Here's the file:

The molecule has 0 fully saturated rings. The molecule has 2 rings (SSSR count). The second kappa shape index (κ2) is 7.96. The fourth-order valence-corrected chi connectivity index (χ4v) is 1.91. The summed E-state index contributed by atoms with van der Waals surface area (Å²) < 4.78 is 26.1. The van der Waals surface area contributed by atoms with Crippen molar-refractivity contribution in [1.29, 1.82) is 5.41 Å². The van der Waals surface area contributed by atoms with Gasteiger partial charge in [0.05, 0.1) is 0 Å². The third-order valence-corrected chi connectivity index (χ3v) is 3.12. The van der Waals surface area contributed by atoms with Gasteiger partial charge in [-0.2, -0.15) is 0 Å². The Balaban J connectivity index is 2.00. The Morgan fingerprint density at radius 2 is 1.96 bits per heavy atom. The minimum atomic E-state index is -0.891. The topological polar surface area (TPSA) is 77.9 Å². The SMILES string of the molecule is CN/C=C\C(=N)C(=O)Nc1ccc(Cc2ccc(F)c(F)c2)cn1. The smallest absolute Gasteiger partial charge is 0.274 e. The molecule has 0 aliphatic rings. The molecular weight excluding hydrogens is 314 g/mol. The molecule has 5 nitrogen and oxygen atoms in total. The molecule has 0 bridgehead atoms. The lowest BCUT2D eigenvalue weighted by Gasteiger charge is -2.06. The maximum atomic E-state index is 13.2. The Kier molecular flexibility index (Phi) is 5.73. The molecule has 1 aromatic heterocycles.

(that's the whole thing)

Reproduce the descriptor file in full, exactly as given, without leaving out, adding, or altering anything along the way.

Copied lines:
The molecule has 0 fully saturated rings. The molecule has 2 rings (SSSR count). The second kappa shape index (κ2) is 7.96. The fourth-order valence-corrected chi connectivity index (χ4v) is 1.91. The summed E-state index contributed by atoms with van der Waals surface area (Å²) < 4.78 is 26.1. The van der Waals surface area contributed by atoms with Crippen molar-refractivity contribution in [1.29, 1.82) is 5.41 Å². The van der Waals surface area contributed by atoms with Gasteiger partial charge in [0.05, 0.1) is 0 Å². The third-order valence-corrected chi connectivity index (χ3v) is 3.12. The van der Waals surface area contributed by atoms with Gasteiger partial charge in [-0.2, -0.15) is 0 Å². The Balaban J connectivity index is 2.00. The Morgan fingerprint density at radius 2 is 1.96 bits per heavy atom. The minimum atomic E-state index is -0.891. The topological polar surface area (TPSA) is 77.9 Å². The SMILES string of the molecule is CN/C=C\C(=N)C(=O)Nc1ccc(Cc2ccc(F)c(F)c2)cn1. The smallest absolute Gasteiger partial charge is 0.274 e. The molecule has 0 aliphatic rings. The molecular weight excluding hydrogens is 314 g/mol. The molecule has 5 nitrogen and oxygen atoms in total. The molecule has 0 bridgehead atoms. The lowest BCUT2D eigenvalue weighted by Gasteiger charge is -2.06. The maximum atomic E-state index is 13.2. The Kier molecular flexibility index (Phi) is 5.73. The molecule has 1 aromatic heterocycles.